CellMax Life blood test study detects precancer colorectal polyps with 90% accuracy

red blood cells
The company's test found that increases in precancer and cancer cell counts in the blood correlated with disease severity. (Pixabay)

A study by CellMax Life found that the company's blood-based test was able to detect the small, precancerous colon polyps known as adenomas with close to 90% accuracy.

By filtering out and counting precancer and cancer cells in the bloodstream using its CMx platform, CellMax Life’s FirstSightCRC test also found that increases in cell counts correlated with increases in disease severity.

The early removal of adenoma polyps from the colon can lower the mortality rate of colorectal cancer by 53%, according to the Sunnyvale, California-based company, which plans to present the study’s findings at the ASCO Gastrointestinal Cancer Symposium in San Francisco later this week.  

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“Colon cancer screening is essential to detect and remove precancer polyps,” said Shai Friedland, chief of gastroenterology at the Stanford Veterans Administration and lead investigator of the company’s separate, ongoing study aimed at obtaining FDA approval for the FirstSightCRC test.

“These results are very exciting, as for the first time my patients who are reluctant to undergo a colonoscopy may have a highly sensitive noninvasive testing option for precancer,” Friedland added.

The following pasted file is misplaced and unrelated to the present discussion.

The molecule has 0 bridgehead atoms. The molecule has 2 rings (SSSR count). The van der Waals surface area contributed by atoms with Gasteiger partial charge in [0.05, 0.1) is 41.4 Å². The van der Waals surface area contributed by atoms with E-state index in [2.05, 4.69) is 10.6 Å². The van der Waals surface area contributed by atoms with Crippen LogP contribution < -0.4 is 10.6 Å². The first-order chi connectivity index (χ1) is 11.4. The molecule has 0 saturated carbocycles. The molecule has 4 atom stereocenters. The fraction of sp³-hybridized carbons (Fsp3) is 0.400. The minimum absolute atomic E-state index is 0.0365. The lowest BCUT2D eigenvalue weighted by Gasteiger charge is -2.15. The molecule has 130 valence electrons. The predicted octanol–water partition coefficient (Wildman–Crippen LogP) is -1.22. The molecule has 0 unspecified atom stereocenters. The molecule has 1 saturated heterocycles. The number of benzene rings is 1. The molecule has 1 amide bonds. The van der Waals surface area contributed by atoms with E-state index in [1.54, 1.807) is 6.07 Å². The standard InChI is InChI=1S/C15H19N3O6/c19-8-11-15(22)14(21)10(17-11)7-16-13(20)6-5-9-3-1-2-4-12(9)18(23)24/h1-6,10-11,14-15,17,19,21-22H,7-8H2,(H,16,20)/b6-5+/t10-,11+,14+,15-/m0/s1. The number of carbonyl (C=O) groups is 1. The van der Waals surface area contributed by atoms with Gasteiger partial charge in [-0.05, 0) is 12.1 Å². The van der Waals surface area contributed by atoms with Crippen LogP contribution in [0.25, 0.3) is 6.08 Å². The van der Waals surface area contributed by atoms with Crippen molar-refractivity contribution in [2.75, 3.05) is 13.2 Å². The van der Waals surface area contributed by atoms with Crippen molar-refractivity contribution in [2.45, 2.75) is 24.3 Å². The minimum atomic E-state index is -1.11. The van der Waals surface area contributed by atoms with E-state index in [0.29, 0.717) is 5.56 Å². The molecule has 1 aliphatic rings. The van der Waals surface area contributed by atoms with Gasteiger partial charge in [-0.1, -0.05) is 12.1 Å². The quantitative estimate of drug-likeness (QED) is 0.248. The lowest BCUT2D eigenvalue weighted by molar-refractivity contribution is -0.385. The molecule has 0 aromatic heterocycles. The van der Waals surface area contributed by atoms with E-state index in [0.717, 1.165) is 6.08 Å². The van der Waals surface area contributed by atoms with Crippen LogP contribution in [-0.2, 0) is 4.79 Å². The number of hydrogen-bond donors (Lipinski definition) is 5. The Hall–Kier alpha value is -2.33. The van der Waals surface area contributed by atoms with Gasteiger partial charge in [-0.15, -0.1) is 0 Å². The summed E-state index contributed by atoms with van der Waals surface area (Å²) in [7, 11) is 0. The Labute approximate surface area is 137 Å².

According to CellMax Life, colorectal cancer is the second deadliest cancer in the U.S. with 150,000 new cases and $14 billion spent on treatment annually, and rising incidence of the disease among younger adults.

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The company’s test employs a microfluidic chip that ensnares cells alongside high-affinity antibodies, as well as an air-foam release mechanism that isolates and preserves the captured cells for better detection.

The expanded study included 737 participants 50 years of age or older, including 301 healthy adults, 111 with precancerous adenomas and 325 with confirmed cancers. The test demonstrated 90% accuracy for detecting precancer and 95% for cancer itself. Previous results from the study had been presented at ASCO’s GI cancer symposium in 2018.